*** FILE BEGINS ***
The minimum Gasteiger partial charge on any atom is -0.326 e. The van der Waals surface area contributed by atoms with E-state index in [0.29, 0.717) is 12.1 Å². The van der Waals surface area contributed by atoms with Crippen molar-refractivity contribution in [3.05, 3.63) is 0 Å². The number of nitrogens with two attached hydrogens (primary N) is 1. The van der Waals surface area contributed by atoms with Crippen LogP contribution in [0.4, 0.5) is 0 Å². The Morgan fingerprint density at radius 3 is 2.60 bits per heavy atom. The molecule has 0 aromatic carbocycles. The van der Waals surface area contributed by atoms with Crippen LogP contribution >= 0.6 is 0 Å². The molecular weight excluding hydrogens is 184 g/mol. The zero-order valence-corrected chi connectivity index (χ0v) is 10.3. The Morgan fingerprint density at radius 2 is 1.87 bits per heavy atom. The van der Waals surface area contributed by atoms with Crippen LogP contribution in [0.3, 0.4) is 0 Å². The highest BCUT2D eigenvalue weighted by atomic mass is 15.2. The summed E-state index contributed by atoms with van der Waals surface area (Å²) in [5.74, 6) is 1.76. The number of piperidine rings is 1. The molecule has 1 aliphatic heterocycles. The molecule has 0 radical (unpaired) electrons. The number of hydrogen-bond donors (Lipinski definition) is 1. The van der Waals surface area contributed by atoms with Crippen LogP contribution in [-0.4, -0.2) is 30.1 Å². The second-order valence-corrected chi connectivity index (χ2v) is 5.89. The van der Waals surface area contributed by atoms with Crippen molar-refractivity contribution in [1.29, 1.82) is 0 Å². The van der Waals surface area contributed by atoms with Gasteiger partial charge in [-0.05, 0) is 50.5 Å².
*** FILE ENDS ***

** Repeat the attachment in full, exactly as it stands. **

The minimum Gasteiger partial charge on any atom is -0.326 e. The van der Waals surface area contributed by atoms with E-state index in [0.29, 0.717) is 12.1 Å². The van der Waals surface area contributed by atoms with Crippen molar-refractivity contribution in [3.05, 3.63) is 0 Å². The number of nitrogens with two attached hydrogens (primary N) is 1. The van der Waals surface area contributed by atoms with Crippen LogP contribution in [0.4, 0.5) is 0 Å². The Morgan fingerprint density at radius 3 is 2.60 bits per heavy atom. The molecule has 0 aromatic carbocycles. The van der Waals surface area contributed by atoms with Crippen LogP contribution >= 0.6 is 0 Å². The molecular weight excluding hydrogens is 184 g/mol. The zero-order valence-corrected chi connectivity index (χ0v) is 10.3. The Morgan fingerprint density at radius 2 is 1.87 bits per heavy atom. The van der Waals surface area contributed by atoms with Crippen LogP contribution in [0.3, 0.4) is 0 Å². The highest BCUT2D eigenvalue weighted by atomic mass is 15.2. The summed E-state index contributed by atoms with van der Waals surface area (Å²) in [5.74, 6) is 1.76. The number of piperidine rings is 1. The molecule has 1 aliphatic heterocycles. The molecule has 0 radical (unpaired) electrons. The number of hydrogen-bond donors (Lipinski definition) is 1. The van der Waals surface area contributed by atoms with Crippen LogP contribution in [-0.4, -0.2) is 30.1 Å². The second-order valence-corrected chi connectivity index (χ2v) is 5.89. The van der Waals surface area contributed by atoms with Crippen molar-refractivity contribution in [1.29, 1.82) is 0 Å². The van der Waals surface area contributed by atoms with Gasteiger partial charge in [-0.05, 0) is 50.5 Å².